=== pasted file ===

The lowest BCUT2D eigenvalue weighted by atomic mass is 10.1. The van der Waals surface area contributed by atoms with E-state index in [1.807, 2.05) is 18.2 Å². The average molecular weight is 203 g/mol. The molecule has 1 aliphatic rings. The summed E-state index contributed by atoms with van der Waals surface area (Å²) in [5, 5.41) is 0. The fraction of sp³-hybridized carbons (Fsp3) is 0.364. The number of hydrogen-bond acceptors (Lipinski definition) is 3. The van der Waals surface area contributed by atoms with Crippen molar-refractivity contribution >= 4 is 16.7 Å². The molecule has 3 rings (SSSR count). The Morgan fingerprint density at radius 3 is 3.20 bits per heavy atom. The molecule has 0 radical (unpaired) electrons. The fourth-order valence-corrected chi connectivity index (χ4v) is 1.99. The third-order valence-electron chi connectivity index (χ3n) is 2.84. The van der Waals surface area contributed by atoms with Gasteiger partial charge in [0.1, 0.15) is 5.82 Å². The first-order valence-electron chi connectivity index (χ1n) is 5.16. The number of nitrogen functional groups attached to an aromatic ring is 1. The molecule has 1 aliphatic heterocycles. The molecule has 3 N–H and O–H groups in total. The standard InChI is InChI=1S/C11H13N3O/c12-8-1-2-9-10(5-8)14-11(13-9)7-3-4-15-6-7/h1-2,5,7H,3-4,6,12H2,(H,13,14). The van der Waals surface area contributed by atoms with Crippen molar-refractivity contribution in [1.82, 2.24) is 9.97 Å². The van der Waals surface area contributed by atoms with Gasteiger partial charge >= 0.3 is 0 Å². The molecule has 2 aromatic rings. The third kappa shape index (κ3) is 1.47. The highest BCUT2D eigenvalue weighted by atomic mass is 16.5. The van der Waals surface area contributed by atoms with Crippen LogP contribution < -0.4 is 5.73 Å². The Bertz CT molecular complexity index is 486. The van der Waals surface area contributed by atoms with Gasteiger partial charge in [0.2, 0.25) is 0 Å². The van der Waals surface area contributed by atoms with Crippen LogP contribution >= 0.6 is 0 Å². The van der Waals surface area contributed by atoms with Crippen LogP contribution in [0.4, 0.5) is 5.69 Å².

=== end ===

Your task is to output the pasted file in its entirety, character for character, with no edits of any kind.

The lowest BCUT2D eigenvalue weighted by atomic mass is 10.1. The van der Waals surface area contributed by atoms with E-state index in [1.807, 2.05) is 18.2 Å². The average molecular weight is 203 g/mol. The molecule has 1 aliphatic rings. The summed E-state index contributed by atoms with van der Waals surface area (Å²) in [5, 5.41) is 0. The fraction of sp³-hybridized carbons (Fsp3) is 0.364. The number of hydrogen-bond acceptors (Lipinski definition) is 3. The van der Waals surface area contributed by atoms with Crippen molar-refractivity contribution >= 4 is 16.7 Å². The molecule has 3 rings (SSSR count). The Morgan fingerprint density at radius 3 is 3.20 bits per heavy atom. The molecule has 0 radical (unpaired) electrons. The fourth-order valence-corrected chi connectivity index (χ4v) is 1.99. The third-order valence-electron chi connectivity index (χ3n) is 2.84. The van der Waals surface area contributed by atoms with Gasteiger partial charge in [0.1, 0.15) is 5.82 Å². The first-order valence-electron chi connectivity index (χ1n) is 5.16. The number of nitrogen functional groups attached to an aromatic ring is 1. The molecule has 1 aliphatic heterocycles. The molecule has 3 N–H and O–H groups in total. The standard InChI is InChI=1S/C11H13N3O/c12-8-1-2-9-10(5-8)14-11(13-9)7-3-4-15-6-7/h1-2,5,7H,3-4,6,12H2,(H,13,14). The van der Waals surface area contributed by atoms with Crippen molar-refractivity contribution in [1.82, 2.24) is 9.97 Å². The van der Waals surface area contributed by atoms with Gasteiger partial charge >= 0.3 is 0 Å². The molecule has 2 aromatic rings. The third kappa shape index (κ3) is 1.47. The highest BCUT2D eigenvalue weighted by atomic mass is 16.5. The van der Waals surface area contributed by atoms with Crippen LogP contribution < -0.4 is 5.73 Å². The Bertz CT molecular complexity index is 486. The van der Waals surface area contributed by atoms with Gasteiger partial charge in [0.2, 0.25) is 0 Å². The van der Waals surface area contributed by atoms with Crippen LogP contribution >= 0.6 is 0 Å². The van der Waals surface area contributed by atoms with Crippen LogP contribution in [0.4, 0.5) is 5.69 Å².